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Port Richey mayor candidates have different visions for city

PORT RICHEY — Incumbent Mayor Eloise Taylor and her opponent, political newcomer Kathy Todd, could not be further apart in their opinions on how the city is running.

City elections are April 8.

Taylor, 71, won a special election in 2012 after the resignation of former mayor Richard Rober and previously served as Port Richey's mayor from 2000 to 2005. She said the city has had an unprecedented run of stability that she wants to continue.

Taylor, an attorney, said the time of Port Richey suffering from a poor reputation of infighting and cronyism has been turned around and under her leadership that will continue.

"I've worked very hard to bring stability and common sense and I feel we've moved a long distance than in past years," Taylor said. "I'm proud of that record."

Taylor said, if elected, she would continue to focus on the city running an efficient water utility, a renewed effort at dredging and improving infrastructure. Recently, she led an effort that resulted in the city reducing new irrigation water rates in response to protests from some residents over high bills.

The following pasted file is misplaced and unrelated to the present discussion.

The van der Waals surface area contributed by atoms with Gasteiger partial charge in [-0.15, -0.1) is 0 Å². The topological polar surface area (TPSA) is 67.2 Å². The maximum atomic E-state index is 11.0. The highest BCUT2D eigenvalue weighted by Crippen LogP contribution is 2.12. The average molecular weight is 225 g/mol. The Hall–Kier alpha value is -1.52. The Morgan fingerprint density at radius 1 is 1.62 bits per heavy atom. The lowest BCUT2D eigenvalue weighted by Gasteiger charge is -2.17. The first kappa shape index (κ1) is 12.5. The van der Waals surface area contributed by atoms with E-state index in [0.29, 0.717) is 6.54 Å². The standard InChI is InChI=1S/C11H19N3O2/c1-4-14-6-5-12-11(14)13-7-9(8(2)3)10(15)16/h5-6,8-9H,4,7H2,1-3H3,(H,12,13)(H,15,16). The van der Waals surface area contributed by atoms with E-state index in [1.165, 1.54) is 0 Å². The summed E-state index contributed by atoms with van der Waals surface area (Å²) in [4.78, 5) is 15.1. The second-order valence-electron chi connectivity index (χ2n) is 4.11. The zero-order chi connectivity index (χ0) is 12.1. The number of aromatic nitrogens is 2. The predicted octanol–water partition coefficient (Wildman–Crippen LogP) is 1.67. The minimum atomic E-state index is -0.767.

Todd, 47, as U.S. Navy reservist, said her campaign is what spurred the rate reduction and action on other issues that had voters increasingly unhappy. She said the council not only lowered water rates, but city staff addressed debris pickup and increased law enforcement presence as a result of complaints made by her and others at City Hall.

"They reduced the water rates, cleaned up some of the streets, and have mowed grass where they haven't before," Todd said. "It's too bad elections don't come around more often, because we've gotten a lot done. And I'm ready to continue that if I'm elected."

Port Richey mayor candidates have different visions for city 04/01/14 [Last modified: Tuesday, April 1, 2014 5:46pm]
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